The Milwaukee Brewers find themselves in a position they haven’t been in for a long time: playoff series favorites.
They also come into their National League Division Series with the Braves after a long layoff.
That means momentum may not be as big a factor — which honestly could be a good thing for the Brewers, given the way they eased off the accelerator at the end of the season.
Atlanta may have won a weak National League East division this year, but their second-half surge made it clear that they are a good team that’s capable of beating the Brewers, especially in a short series.
As we noted in our review of the first 6 games between these two teams this year, this is a lineup that was truly remade at the trade deadline. The Braves traded for four (!!) outfielders in Jorge Soler, Adam Duvall, Eddie Rosario and Joc Pederson and a catcher in old friend Stephen Vogt. The lineups the Brewers faced in the first three or four games are nothing like the ones they’ll see in the next week.
Despite losing Ronald Acuna, Jr. in mid-July to a fluke torn ACL while trying to make a jumping catch (while Acuna was in the middle of a possible MVP season) and losing Marcell Ozuna earlier in the year, Atlanta’s proactive moves helped them go 44-28 in the second half of the season — including 18-8 in August — while the rest of the division collapsed around them.
Soler has been especially good, shining with a .269/.358/.524 line in Atlanta with 14 home runs and 11 doubles in 55 games. Duvall hasn’t hit nearly as well, but has provided plenty of pop with 16 home runs and 7 doubles in 55 games despite hitting just .226/.287/.513. It’s the kind of sudden power that might flip the script in a short series with a bunch of low-scoring games.
With all the new additions, it might actually be easy to forget sometimes that Atlanta has the reigning National League MVP sitting in the middle of their order. Freddie Freeman finished the year hitting .300/.393/.503 with 31 home runs and 25 doubles. Ozzie Albies also provided 30 home runs while driving in 106, but struggled to get on base consistently with a .259/.310/.488 overall line. Similarly, Dansby Swanson brought plenty of power — as the Brewers saw earlier this year, when he drove in 7 runs in a game — falling just short of being the fourth Atlanta player with 30 home runs this year, with 27.
But the breakout star for the Braves this year may have been Austin Riley. The third baseman hit .303/.367/.531 with 33 home runs and 33 doubles, leading the team with 6.1 bWAR and finishing second behind Freeman with 4.2 fWAR. An argument could be made that he’s the most dangerous bat in the Atlanta lineup this series.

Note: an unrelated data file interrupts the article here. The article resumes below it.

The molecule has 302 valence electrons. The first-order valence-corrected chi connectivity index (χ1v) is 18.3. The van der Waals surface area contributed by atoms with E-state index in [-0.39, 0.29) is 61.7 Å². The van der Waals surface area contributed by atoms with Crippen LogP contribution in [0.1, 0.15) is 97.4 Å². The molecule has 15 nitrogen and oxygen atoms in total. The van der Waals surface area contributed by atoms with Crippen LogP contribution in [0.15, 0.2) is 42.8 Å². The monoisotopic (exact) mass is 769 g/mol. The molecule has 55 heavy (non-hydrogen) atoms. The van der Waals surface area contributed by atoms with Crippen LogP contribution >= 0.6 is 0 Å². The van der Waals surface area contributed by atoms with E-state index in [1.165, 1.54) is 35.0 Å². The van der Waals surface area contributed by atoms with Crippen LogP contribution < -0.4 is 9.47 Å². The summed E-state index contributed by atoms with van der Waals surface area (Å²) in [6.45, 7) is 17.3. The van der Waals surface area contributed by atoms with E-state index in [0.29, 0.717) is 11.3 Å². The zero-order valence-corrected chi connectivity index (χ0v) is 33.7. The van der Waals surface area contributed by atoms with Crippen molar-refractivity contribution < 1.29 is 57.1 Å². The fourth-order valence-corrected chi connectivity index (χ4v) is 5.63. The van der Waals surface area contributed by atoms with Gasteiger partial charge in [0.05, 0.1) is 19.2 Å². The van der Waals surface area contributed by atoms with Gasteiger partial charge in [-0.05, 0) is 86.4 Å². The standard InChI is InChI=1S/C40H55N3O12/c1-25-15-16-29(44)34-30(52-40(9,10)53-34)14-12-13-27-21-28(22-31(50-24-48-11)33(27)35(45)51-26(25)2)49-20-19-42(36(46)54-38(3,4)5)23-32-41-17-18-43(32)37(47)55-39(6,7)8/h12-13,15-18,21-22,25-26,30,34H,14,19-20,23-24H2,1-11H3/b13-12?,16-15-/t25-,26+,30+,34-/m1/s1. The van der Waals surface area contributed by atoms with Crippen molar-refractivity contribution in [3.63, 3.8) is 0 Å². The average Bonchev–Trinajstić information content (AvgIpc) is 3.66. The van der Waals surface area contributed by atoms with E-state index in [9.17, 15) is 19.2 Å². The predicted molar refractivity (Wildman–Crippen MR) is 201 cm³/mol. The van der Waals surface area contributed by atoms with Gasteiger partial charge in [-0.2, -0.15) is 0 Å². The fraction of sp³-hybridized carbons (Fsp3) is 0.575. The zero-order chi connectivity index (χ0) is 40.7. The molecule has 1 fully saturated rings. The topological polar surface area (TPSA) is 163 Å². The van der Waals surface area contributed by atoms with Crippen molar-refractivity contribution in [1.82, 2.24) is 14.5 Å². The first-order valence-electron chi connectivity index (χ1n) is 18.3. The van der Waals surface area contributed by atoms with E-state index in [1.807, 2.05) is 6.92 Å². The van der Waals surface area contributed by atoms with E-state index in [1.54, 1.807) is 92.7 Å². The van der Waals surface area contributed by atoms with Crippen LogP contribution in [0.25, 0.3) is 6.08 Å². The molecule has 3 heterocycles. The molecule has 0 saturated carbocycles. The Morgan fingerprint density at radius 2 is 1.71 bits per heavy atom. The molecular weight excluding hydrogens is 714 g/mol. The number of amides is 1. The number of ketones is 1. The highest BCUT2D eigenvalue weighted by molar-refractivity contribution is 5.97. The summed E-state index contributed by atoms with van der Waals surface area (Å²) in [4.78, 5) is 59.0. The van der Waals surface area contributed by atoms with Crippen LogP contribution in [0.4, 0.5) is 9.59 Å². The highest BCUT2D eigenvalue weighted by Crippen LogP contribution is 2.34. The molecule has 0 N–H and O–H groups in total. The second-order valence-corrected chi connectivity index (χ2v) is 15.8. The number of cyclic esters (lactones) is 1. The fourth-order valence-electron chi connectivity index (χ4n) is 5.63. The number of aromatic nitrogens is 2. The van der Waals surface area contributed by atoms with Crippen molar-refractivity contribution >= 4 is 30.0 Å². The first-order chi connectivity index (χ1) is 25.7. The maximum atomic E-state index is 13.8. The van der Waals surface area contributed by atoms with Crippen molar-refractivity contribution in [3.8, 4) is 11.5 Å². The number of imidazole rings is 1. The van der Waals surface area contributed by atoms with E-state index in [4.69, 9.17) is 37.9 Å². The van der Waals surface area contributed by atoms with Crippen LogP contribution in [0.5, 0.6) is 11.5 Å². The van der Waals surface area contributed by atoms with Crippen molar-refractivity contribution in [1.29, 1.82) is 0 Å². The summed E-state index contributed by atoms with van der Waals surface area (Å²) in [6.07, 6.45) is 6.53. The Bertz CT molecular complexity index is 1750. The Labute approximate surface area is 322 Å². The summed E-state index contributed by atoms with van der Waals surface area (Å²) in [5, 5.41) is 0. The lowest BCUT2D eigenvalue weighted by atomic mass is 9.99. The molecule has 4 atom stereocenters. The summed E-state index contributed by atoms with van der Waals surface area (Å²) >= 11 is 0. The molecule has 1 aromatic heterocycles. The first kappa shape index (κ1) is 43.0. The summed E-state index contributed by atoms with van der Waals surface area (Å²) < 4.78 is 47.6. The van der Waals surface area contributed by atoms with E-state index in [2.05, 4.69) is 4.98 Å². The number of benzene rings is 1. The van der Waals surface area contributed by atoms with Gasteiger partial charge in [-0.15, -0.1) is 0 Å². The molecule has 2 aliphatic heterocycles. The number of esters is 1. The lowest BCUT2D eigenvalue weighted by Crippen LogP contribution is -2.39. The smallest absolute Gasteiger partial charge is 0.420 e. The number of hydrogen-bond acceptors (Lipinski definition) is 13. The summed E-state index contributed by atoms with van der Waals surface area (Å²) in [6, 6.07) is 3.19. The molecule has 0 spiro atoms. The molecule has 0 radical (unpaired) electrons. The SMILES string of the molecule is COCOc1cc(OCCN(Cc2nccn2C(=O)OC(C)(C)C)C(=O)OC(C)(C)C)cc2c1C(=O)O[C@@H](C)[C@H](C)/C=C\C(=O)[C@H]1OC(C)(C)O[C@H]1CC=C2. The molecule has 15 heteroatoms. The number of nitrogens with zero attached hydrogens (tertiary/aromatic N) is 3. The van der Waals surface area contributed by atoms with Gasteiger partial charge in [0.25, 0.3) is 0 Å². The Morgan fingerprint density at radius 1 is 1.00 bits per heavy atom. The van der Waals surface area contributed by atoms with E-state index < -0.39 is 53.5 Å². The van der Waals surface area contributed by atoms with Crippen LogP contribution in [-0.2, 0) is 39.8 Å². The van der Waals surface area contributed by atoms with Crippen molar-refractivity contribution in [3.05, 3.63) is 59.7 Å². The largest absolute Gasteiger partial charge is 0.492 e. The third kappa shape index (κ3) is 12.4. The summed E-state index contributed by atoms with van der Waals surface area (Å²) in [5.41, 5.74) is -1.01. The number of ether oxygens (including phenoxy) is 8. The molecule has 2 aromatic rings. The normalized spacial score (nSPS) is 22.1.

This is where the series may be decided.
On paper, Atlanta has the ability to go toe-to-toe with the Brewers in the starting rotation — at least for the first couple games. We don’t know the pitching matchups beyond the first two games yet, but Atlanta’s starting rotation falls off a bit more steeply than the Brewers beyond the first two.
A fair assumption would be Freddy Peralta vs. Ian Anderson in Game 3, but after that things get a bit more murky for the Braves while the Brewers have their pick of Adrian Houser or Eric Lauer to fill out Game 4. That rotation depth also filters into the bullpen — with Craig Counsell being able to use (and maybe even being likely to use) some of his down-rotation starters out of relief.
The Braves don’t necessarily have that luxury, and have also struggled at times in the bullpen this year. That’s part of the reason why they went and got Richard Rodriguez from Pittsburgh at the trade deadline, although Rodriguez has been a bit of a disappointment with the Braves, striking out just 9 batters while walking 5 in 26 innings since the deal, allowing 23 hits but tightroping his way to a 3.12 ERA and 8 holds.
Old Friend Will Smith serves as Atlanta’s closer, but he’s about as boom or bust as a capital-C closer can be while still hanging on to the job. He did strike out 87 batters in 68 innings this year, good for a 11.5 K/9, but he also allowed 11 home runs and a 3.44 ERA on his way to 37 saves this year.
Game 1 - 3:37 p.m. Friday in Milwaukee - Charlie Morton vs. Corbin Burnes
The ageless Charlie Morton has been very good for the Braves this year, striking out 10.47 batters per 9 innings while only walking 2.81. He finished the year with a 3.34 ERA in 33 starts in his age-37 season, but his FIP was much better at 3.17. He did it all while largely relying on just two pitches — a 95 mph fastball and a truly elite 81 mph curve. He was in the top 10% in the league in limiting opponent barrels and hard-hit percentage.
Game 2 - 4:07 p.m. Saturday in Milwaukee - Max Fried vs. Brandon Woodruff
A tough lefty, Fried ended the year with a 3.04 ERA in 28 starts, striking out 8.58 batters per 9 innings while also limiting hard-hit balls very well. His average exit velocity allowed of 86.5 mph ranked in the top 10% of the league and helped him allow just 15 home runs all year — good for a HR/9 of 0.81. That, combined with the fact he just doesn’t allow baserunners with a WHIP of 1.09, made it extremely hard to score on him this year.
Like Woodruff, Fried is also a good-for-a-pitcher hitter, collecting 15 hits in 55 at-bats this year, driving in 5 runs.
Game 3 - 12:07 p.m. Monday in Atlanta - TBD vs. TBD
Game 4 (if needed) - 4:07 p.m.* Tuesday in Atlanta - TBD vs. TBD
Game 5 (if needed) - 4:07 p.m.* Thursday in Milwaukee - TBD vs. TBD
*Game times could change if the series between the Dodgers and Giants ends before these dates